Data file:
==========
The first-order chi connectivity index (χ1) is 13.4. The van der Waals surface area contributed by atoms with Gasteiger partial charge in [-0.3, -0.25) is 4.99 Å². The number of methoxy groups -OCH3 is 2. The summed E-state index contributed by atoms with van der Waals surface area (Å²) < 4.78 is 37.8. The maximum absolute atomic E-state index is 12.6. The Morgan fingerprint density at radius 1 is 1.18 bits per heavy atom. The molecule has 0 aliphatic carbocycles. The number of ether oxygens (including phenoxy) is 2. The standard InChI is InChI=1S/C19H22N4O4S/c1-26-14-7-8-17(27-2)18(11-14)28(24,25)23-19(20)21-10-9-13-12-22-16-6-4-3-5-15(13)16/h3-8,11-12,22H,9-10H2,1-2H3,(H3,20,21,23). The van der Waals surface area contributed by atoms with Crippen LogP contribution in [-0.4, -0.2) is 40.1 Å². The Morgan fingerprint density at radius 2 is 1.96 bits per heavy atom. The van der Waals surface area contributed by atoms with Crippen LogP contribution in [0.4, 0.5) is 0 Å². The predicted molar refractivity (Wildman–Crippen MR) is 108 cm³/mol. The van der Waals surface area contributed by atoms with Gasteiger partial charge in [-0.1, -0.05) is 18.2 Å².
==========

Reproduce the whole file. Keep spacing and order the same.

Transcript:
The first-order chi connectivity index (χ1) is 13.4. The van der Waals surface area contributed by atoms with Gasteiger partial charge in [-0.3, -0.25) is 4.99 Å². The number of methoxy groups -OCH3 is 2. The summed E-state index contributed by atoms with van der Waals surface area (Å²) < 4.78 is 37.8. The maximum absolute atomic E-state index is 12.6. The Morgan fingerprint density at radius 1 is 1.18 bits per heavy atom. The molecule has 0 aliphatic carbocycles. The number of ether oxygens (including phenoxy) is 2. The standard InChI is InChI=1S/C19H22N4O4S/c1-26-14-7-8-17(27-2)18(11-14)28(24,25)23-19(20)21-10-9-13-12-22-16-6-4-3-5-15(13)16/h3-8,11-12,22H,9-10H2,1-2H3,(H3,20,21,23). The van der Waals surface area contributed by atoms with Crippen LogP contribution in [-0.4, -0.2) is 40.1 Å². The Morgan fingerprint density at radius 2 is 1.96 bits per heavy atom. The van der Waals surface area contributed by atoms with Crippen LogP contribution in [0.4, 0.5) is 0 Å². The predicted molar refractivity (Wildman–Crippen MR) is 108 cm³/mol. The van der Waals surface area contributed by atoms with Gasteiger partial charge in [-0.1, -0.05) is 18.2 Å².